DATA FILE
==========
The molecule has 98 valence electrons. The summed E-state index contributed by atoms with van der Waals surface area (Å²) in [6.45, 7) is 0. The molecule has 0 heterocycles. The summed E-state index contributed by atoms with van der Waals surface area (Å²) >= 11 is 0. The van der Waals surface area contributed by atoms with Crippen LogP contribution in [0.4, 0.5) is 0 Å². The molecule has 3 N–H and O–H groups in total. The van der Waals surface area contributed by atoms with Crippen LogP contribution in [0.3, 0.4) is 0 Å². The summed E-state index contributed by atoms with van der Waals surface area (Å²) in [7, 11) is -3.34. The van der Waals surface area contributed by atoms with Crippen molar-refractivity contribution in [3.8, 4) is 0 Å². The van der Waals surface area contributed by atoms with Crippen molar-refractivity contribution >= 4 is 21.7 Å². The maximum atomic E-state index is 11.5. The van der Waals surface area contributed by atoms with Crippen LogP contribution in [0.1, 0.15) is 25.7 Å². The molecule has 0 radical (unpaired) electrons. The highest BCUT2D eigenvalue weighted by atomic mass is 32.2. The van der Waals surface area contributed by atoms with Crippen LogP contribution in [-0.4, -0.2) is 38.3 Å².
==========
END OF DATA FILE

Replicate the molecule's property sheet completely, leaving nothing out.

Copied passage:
The molecule has 98 valence electrons. The summed E-state index contributed by atoms with van der Waals surface area (Å²) in [6.45, 7) is 0. The molecule has 0 heterocycles. The summed E-state index contributed by atoms with van der Waals surface area (Å²) >= 11 is 0. The van der Waals surface area contributed by atoms with Crippen LogP contribution in [0.4, 0.5) is 0 Å². The molecule has 3 N–H and O–H groups in total. The van der Waals surface area contributed by atoms with Crippen LogP contribution in [0.3, 0.4) is 0 Å². The summed E-state index contributed by atoms with van der Waals surface area (Å²) in [7, 11) is -3.34. The van der Waals surface area contributed by atoms with Crippen molar-refractivity contribution in [3.8, 4) is 0 Å². The van der Waals surface area contributed by atoms with Crippen molar-refractivity contribution >= 4 is 21.7 Å². The maximum atomic E-state index is 11.5. The van der Waals surface area contributed by atoms with Crippen LogP contribution in [0.1, 0.15) is 25.7 Å². The molecule has 0 radical (unpaired) electrons. The highest BCUT2D eigenvalue weighted by atomic mass is 32.2. The van der Waals surface area contributed by atoms with Crippen LogP contribution in [-0.4, -0.2) is 38.3 Å².